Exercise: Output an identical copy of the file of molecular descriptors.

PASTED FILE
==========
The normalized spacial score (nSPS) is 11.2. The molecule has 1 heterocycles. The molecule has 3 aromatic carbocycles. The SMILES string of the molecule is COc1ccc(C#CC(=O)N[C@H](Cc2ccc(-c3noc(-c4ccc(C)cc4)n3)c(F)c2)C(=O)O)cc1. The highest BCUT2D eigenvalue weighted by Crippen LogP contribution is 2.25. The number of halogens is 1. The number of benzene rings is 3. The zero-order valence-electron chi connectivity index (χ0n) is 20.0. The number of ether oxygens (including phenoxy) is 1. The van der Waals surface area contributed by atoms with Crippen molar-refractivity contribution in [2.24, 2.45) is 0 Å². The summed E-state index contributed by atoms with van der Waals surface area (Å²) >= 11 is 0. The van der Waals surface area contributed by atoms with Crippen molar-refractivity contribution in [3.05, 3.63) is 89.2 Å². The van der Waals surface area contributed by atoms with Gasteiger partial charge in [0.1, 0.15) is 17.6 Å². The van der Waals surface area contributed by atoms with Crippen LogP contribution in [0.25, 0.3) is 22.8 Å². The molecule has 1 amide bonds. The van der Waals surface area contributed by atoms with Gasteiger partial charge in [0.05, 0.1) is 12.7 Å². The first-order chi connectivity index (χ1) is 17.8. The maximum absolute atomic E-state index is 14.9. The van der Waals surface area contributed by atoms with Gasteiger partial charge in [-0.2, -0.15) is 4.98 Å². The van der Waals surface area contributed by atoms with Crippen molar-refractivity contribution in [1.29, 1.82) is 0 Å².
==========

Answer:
The normalized spacial score (nSPS) is 11.2. The molecule has 1 heterocycles. The molecule has 3 aromatic carbocycles. The SMILES string of the molecule is COc1ccc(C#CC(=O)N[C@H](Cc2ccc(-c3noc(-c4ccc(C)cc4)n3)c(F)c2)C(=O)O)cc1. The highest BCUT2D eigenvalue weighted by Crippen LogP contribution is 2.25. The number of halogens is 1. The number of benzene rings is 3. The zero-order valence-electron chi connectivity index (χ0n) is 20.0. The number of ether oxygens (including phenoxy) is 1. The van der Waals surface area contributed by atoms with Crippen molar-refractivity contribution in [2.24, 2.45) is 0 Å². The summed E-state index contributed by atoms with van der Waals surface area (Å²) >= 11 is 0. The van der Waals surface area contributed by atoms with Crippen molar-refractivity contribution in [3.05, 3.63) is 89.2 Å². The van der Waals surface area contributed by atoms with Gasteiger partial charge in [0.1, 0.15) is 17.6 Å². The van der Waals surface area contributed by atoms with Crippen LogP contribution in [0.25, 0.3) is 22.8 Å². The molecule has 1 amide bonds. The van der Waals surface area contributed by atoms with Gasteiger partial charge in [0.05, 0.1) is 12.7 Å². The first-order chi connectivity index (χ1) is 17.8. The maximum absolute atomic E-state index is 14.9. The van der Waals surface area contributed by atoms with Gasteiger partial charge in [-0.2, -0.15) is 4.98 Å². The van der Waals surface area contributed by atoms with Crippen molar-refractivity contribution in [1.29, 1.82) is 0 Å².